Most of the time, to write about migration means telling the stories of people who move: those forced from their homes by natural disasters, conflict, violence, or the effects of climate change, or so fed up with limited economic opportunities, corruption, and bad governance that the faint glint of possibility on the horizon is enough to pull them away.
Movement is dramatic, so it attracts attention. But there is a flip side to the story of migration that is often overlooked: For almost every person who moves, there are others who remain behind. Often, these people are women whose mobility is limited by social norms and narrowly defined gender roles.
Over the past six years, we have interviewed more than 60 women in India, Mexico, Ethiopia, and Senegal whose lives have been directly and significantly shaped by migration, even though they were not on-the-move. The project we created – Women Who Stay – aims to tell their stories and present a more complete picture of what migration means. Here is what we’ve learned:
The economic impact of migration on women is complex
When men migrate, their families frequently end up better off financially compared to others in the same community. But remittances from abroad don’t necessarily cover all of a family’s needs, and they are often divided among multiple family members.
As a result, women who remain behind frequently find it necessary to earn money. This can come as a burden on top of their existing domestic workload, but it can also gain them a degree of economic independence they otherwise may not have had.
In 2018, for example, we met Magat in Ndiébène Gandiole, a coastal village in northern Senegal. Magat, a Wolof woman in her thirties, was married to Diop, a fisherman. Like many others, he struggled to make a living as fishing vessels from China, Russia, and the European Union increasingly plied Senegalese waters.
In 2006, Diop left for Spain, where he worked as a fisherman, sending remittances home. Magat, meanwhile, shouldered the responsibilities of motherhood while also working to earn more money.
As we spoke one morning, Magat led her four-year-old daughter, Jasin, to a cage of turkeys in their yard. In addition to taking care of the animals, “every morning, after I clean and cook, I go to my [food] shop by the road. I open it at seven o’clock,” Magat said. “If there are any celebrations in our village, I also go to braid women’s hair.”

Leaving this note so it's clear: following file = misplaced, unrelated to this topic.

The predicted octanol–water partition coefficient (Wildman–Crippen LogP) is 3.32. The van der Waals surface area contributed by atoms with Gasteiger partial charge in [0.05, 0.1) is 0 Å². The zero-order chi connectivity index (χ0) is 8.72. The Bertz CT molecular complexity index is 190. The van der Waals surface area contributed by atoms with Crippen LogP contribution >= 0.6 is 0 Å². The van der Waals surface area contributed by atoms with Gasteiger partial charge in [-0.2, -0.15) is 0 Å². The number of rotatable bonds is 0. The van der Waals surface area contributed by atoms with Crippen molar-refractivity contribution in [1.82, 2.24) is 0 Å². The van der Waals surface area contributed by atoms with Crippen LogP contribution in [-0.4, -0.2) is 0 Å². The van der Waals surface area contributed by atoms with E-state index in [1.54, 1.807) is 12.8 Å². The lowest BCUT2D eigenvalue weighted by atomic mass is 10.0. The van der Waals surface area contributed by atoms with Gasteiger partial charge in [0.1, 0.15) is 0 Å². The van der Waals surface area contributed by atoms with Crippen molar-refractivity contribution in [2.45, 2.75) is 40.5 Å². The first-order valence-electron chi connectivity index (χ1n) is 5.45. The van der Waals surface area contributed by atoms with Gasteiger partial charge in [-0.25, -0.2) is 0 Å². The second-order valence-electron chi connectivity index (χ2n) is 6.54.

Despite the challenges, having two incomes has given the family a degree of financial stability: When we met Magat, she was overseeing the construction of their new home.
Migration is a gamble that can leave women on their own; Sometime it brings an end to violence
For people who cannot get visas, crossing borders irregularly often involves employing smugglers who charge hundreds or thousands of dollars for their services. Many families cannot afford these fees up front and have to go into debt to send someone abroad.
In the long-term, families are hoping the economic benefits of migration will be worth it. But in the short-term, women often have to work to support their children and relatives while the debt is being paid off.
This was the case for Raquel Cruz, whom we met in 2017 in the humid, hilly region of La Huasteca in Mexico’s San Luis Potosí state. Her husband, Leo, was in the United States. He had migrated and returned multiple times. "Leo is still paying off the loan that we got from the bank when he decided to go back to the US," Raquel said.
Raquel cooked meals for teachers at a local school and collected honey to sell with the help of a local NGO.
Flor Mateo, from San Marcos Tlapazola in Oaxaca, Mexico, also found herself having to work, but for different reasons: Her husband abandoned her and their daughter after he migrated to the United States. "If I did not want to be a burden for my parents, I had to start working, and my daughter went to childcare,” Flor said when we met her in 2017.
Flor’s husband had been abusive, she said. So, his leaving came as a relief. "He was aggressive. He was beating me... even when I was pregnant and after our daughter was born. But we stayed together, since we thought that it would be best for her,” Flor said. “The moment when he decided to go to the US was the best thing that could happen to me.”
Read more: When a migrant drowns, a whole community feels the loss
Other women who are abandoned or whose husbands or sons are among the thousands of people who die or disappear every year while migrating often struggle psychologically and have a hard time coming to terms with the loss.
"I would rather die than continue living like this," said Mama Lethay Kahsai, a woman in her fifties whom we met in the village of Dega in the Tigray region of Ethiopia in 2018, before the war broke out. Her son died after migrating to Saudi Arabia – a popular destination for Ethiopians. Mama Lethay found out from a neighbour, and she is now completely dependent on support from the community and NGOs.
Migration can impact who women marry and their ability to get an education
In several of the countries we reported from – including among Adivasi Indigenous communities in southern Rajasthan, India – parents often viewed men who have migrated as favourable matches for their daughters.
Many Adivasi men go to work in the Indian state of Gujarat. "My father met my husband working in a factory,” Pushpa Devi told us in the village of Salkal. “He knew he was going to pay for the wedding from his own savings and that indicated that he was hardworking."